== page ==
What makes one art gallery stand out as special and different from all the others that, interesting as they may be, seem to be so run of the mill? Of course, the artists and their works, but every gallery worth that designation offers us a view of artistic talent that can make our jaws drop. So is it the location? The theme? The setting? All of the above?

Yes, yes and yes. And Chabba Gallery has it all. Nathalie Mamoun captured the essence at an art center (“gallery” is almost too mundane a word for the setting) at her delightful home in Herzlia Pituach.

An at-home art gallery? Don’t knock it till you see it and until you understand the whys and wherefores. Firstly, the large house is the perfect setting for an art gallery, with a spacious lower ground floor just begging to be utilized. And as Madame Mamoun explains in her delightful French accent: “How often hasn’t it happened that you see a work of art (painting, sculpture, a collage, a photograph or even a mobile) that you know you want, but when you get it home and see it on the dining room wall, or standing in the entrance hall, or hanging from the ceiling in the family room, or wherever, you know it just doesn’t fit your style, the surroundings, your home. It looked great in the gallery, but at home? Ugh!”The solution is to see art in real-life settings, just as you see it at Chabba Gallery: on the terrace, or next to the television, or above the lounge suite, or on the wall in the dining room. Will it match? Only you can tell, but at least you know how it might appear in your home (or office).

 

 

The gallery opened about one year ago and in general the works are available for viewing by appointment only (see details below). This past week was special, with a week-long exhibit (entitled “Four Corners”) of international artists in an exclusive exhibition. (Special exhibitions, when the gallery is open at set hours without appointments, take place from time to time. Check the website for updates). The current exhibition continues for another month. We were privileged to view the entire exhibition and to meet two of the artists.

Rasa Flay was born and raised in Lithuania and has lived in several countries (her husband is a diplomat), including Vietnam. She says that her inner self knew early on that art was her lifeblood, but at her parents’ insistence, she studied Business Administration.  Later, when she lived in Moscow, she took art courses and began to express herself artistically. She trained further in Hanoi in the skills of lacquer painting. The details in her beautifully executed depictions set us on a trail of discovery as to the materials she uses, besides the lacquer; seeing her work on the walls of the Mamoun home is an exhilarating experience. She also has a feature of five photographs of – rocks! Says Rasa: “Art takes many forms, defined by the artist and left to the observer to contemplate, explore and discover the secrets”. The voyage of discovery was thrilling.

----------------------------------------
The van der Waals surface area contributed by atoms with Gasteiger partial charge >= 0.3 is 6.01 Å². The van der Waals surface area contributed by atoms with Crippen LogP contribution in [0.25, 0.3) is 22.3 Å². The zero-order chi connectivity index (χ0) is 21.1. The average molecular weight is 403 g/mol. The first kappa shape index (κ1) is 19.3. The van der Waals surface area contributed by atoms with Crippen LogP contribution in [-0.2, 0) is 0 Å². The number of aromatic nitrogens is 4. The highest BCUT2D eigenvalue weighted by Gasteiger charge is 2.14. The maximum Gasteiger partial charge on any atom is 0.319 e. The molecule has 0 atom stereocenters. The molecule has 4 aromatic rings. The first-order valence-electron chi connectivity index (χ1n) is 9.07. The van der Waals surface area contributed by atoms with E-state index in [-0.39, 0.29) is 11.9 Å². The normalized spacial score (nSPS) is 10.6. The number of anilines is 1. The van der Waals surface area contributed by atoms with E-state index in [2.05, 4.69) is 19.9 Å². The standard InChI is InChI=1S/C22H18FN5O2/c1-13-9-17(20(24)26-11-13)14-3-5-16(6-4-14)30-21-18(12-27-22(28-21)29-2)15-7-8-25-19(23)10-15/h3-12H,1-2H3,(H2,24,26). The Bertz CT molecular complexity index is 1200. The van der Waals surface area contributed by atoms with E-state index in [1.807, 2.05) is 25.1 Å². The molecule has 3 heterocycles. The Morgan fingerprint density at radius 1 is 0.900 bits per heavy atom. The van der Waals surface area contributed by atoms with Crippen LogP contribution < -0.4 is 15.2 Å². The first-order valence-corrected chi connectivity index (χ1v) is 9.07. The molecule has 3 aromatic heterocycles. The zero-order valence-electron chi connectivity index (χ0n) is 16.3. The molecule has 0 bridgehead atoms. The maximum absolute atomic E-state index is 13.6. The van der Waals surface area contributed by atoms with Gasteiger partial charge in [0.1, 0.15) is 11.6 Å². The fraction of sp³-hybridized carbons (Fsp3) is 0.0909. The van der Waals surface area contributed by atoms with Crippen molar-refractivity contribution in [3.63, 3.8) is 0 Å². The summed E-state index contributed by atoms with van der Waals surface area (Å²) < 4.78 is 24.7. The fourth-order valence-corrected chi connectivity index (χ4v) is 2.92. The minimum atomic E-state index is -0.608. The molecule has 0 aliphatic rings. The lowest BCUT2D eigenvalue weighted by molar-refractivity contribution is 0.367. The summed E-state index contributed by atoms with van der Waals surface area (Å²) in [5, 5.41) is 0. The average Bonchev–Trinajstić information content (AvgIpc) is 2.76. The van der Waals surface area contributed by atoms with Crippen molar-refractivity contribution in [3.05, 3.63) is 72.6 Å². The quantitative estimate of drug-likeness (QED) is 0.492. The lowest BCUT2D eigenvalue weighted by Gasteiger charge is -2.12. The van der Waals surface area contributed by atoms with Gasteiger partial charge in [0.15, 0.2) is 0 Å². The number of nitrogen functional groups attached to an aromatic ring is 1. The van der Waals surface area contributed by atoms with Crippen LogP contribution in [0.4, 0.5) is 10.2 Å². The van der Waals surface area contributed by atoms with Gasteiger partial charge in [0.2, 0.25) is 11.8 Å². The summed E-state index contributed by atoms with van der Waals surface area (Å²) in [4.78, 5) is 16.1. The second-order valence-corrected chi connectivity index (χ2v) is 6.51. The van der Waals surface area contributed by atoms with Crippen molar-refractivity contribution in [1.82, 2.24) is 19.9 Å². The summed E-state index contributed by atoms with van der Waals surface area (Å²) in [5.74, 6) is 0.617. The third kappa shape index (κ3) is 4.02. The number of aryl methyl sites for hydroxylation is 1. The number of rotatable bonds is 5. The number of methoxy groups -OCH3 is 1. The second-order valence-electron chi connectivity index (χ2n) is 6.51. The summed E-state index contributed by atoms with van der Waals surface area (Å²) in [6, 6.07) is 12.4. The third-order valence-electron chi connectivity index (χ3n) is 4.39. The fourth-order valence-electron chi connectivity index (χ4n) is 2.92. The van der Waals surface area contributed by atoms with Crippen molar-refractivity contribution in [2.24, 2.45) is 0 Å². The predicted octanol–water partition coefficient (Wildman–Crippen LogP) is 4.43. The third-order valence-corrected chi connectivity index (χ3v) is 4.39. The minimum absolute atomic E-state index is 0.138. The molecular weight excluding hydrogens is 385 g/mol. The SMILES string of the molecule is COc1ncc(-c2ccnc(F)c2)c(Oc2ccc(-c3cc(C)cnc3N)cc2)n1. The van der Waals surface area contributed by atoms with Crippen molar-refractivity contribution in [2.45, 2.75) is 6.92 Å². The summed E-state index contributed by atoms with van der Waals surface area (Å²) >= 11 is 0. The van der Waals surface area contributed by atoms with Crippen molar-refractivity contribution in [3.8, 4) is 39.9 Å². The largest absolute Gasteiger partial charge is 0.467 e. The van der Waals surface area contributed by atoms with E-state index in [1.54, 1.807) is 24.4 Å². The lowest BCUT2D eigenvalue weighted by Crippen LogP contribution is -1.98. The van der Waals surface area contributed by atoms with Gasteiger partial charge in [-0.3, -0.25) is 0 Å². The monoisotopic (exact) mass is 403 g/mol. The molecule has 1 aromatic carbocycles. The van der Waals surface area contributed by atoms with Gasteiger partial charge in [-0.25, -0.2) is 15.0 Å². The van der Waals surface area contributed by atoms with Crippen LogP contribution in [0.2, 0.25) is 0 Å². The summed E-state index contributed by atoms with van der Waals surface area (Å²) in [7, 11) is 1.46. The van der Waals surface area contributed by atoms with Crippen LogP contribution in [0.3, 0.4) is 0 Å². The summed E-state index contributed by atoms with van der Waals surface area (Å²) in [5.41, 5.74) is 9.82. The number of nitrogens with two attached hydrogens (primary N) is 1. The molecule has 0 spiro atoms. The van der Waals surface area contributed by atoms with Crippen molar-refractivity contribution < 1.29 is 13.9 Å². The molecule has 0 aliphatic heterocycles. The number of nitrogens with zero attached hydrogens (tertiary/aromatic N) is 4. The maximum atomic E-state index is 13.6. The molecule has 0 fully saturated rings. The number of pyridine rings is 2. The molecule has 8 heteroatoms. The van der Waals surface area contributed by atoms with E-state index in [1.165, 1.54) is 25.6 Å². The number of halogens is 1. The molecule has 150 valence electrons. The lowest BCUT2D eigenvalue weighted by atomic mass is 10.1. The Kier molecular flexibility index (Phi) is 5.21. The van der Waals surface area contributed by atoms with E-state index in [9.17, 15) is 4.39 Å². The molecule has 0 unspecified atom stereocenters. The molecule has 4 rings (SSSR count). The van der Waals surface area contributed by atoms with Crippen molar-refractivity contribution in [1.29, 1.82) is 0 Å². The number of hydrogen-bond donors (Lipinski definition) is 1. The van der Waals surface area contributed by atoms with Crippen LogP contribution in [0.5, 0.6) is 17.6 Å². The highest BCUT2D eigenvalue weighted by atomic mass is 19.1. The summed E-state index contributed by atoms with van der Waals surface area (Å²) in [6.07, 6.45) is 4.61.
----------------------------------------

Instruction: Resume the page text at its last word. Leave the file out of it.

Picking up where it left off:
From Lithuania and Vietnam we ‘travelled’ to Nairobi, Kenya, seeing art through eyes of Fred Abuga, a young man with a brilliant art future ahead of him. He began his creative journey already as a child, building toys from scraps. His teachers discovered his unique sense of creativity and art and often asked him to portray their teaching aids on the blackboard. Later on he was roped in to paint the backdrops for the school’s drama productions. Educated in strict Catholic schools, he was eventually commissioned to paint a portrait of the Bishop of Kenya – an honor indeed for a budding young artist and a major stepping stone to a career that blossomed after his Fine Arts studies at college. The Kenyan French Cultural Center recognized his skills by their award: “Most promising Male Student”. Fred Abuga has lived up to that promise.

Other artists exhibiting in “Four Corners” this month include the self-taught Moroccan painter Liliane Danino, who has had solo and group exhibitions around the world, including in Morocco, Canada, France, Israel and the USA. Also Josiane Dias, an art photographer formerly of Brazil, currently based in Israel. She has lived in Geneva, Tokyo and New York City and these varying cultures have clearly influenced her photography on differing levels. Expect the unexpected in her splendid works. And last but certainly not least is Itzhaq Mevorah, Israeli-born and trained and with his own studio specializing in a combination of pop art, ready-made and expressionism with innovative technological tools, in Tel Aviv’s Florentine quarter. Revel in some of Mevorah’s video art at the Chabba exhibition.

“Art speaks when words are unable to explain” is Nathalie Mamoun’s guiding principle. We asked her to explain the choice of “Chabba” as the gallery’s name: “The word connotes harmony, happiness, repose, joy, serenity – and is also my grandmother’s name”.

Need we say more?

 

 

Chabba Art Gallery.
44 Keren Hayesod Street,

Herzliya Pituach

This email address is being protected from spambots. You need JavaScript enabled to view it.

www. chabbagallery.com

Tel: Maria      +972 (0) 54  832-1915

        Nathalie +972 (0) 54  468-4545

Viewing by appointment only

 

Photos  Silvia G. Golan